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Help me get a kanji tattoo

Erik0203

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Hi
So I recently became a daddy :D and I want a kanji tattoo with the babys name (Laura) and with a nice meaning. I did some research and found this:



Apparently it reads (top to bottom) Laura and means little companion? Can anyone confirm?

Thanks in advance
 

Toritoribe

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It can be read as "rora", but "ryora" is more common. Also, the meaning is "friend + sea snail/turban shell or screw-like shape".
 

Erik0203

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It can be read as "rora", but "ryora" is more common. Also, the meaning is "friend + sea snail/turban shell or screw-like shape".
Thanks for the reply. 'Friend' is kind of cool. Which sign is it? The top one or the bottom? Can't the signs have multiple meanings?
 

Erik0203

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So I think this is the snail you mention (the originals I posted are calligraphic I think).

This means small, edible, helical fresh-water mollusk according to the website I found it on. So saying it means 'small' isn't too far off, right?
 

Mike Cash

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So I think this is the snail you mention (the originals I posted are calligraphic I think).

This means small, edible, helical fresh-water mollusk according to the website I found it on. So saying it means 'small' isn't too far off, right?
Yes. It is.
 

Toritoribe

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Which sign is it?
The upper one, as you guessed.

Can't the signs have multiple meanings?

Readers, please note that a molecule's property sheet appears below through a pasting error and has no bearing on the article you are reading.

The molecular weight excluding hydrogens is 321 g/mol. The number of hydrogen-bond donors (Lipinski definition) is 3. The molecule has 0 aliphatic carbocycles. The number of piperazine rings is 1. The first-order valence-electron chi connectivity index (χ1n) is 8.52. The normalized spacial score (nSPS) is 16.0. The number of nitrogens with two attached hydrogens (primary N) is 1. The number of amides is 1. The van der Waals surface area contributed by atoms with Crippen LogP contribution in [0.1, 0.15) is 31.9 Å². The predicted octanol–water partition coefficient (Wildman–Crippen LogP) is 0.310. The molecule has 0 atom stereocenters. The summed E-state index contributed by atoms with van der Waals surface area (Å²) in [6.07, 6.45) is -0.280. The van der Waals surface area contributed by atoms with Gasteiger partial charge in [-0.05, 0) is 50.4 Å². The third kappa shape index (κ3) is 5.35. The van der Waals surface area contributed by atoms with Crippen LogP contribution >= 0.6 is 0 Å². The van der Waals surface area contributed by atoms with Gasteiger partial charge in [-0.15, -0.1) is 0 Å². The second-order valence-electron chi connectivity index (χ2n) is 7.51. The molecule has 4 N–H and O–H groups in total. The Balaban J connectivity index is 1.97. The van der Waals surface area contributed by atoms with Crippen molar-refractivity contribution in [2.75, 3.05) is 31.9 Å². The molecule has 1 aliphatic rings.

As for those two kanji, no.
侶 - Wiktionary
螺 - Wiktionary

This means small, edible, helical fresh-water mollusk according to the website I found it on. So saying it means 'small' isn't too far off, right?
What you are saying is just like "Mouse" means "little rat", so it must be able to mean "little". The lower kanji doesn't refer to only small spiral shells, in the first place.
 

Erik0203

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So the first kanji means 'friend' and I'm happy with that.

But the second one is still a problem. I need the sound 'ra' with a nice meaning.

All your help is greatly appreciated.
 
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Erik0203

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Could I use this? It should read 'rora' (Laura) and mean 'young girl' and 'good'. Seems fitting for my baby girl (on my arm ofcourse).
 

Toritoribe

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Where did you get the reading of the upper kanji "ro"? It doesn't have such reading.
娘 - Wiktionary

The reading "ra" for the lower kanji indeed exists, but it's used only in a specific compound word 野良 "nora". The most common reading is "ryō".
 

Mike Cash

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Why not just get "Laura".....?
 

Mike Cash

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Because I want something special.

What would you suggest?
"Laura"

How is getting it done in kanji "special"? "Trendy", yes. "Special", I don't understand.
 

Mike Cash

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Because I want it to read out as 'Laura' and have a special meaning.
The fact it's your daughter's name isn't already the most special meaning anything could possibly have for you? It has to be in trendy characters in a language you can't read, know nothing about, and have zero connection to? Everybody and his cross-eyed cousin has a kanji tattoo these days. If you want to be "special" get it done in Korean or Sanskrit or Cyrillic

Quite frankly, I think you insult your daughter if you don't get it as "Laura"..
 

Erik0203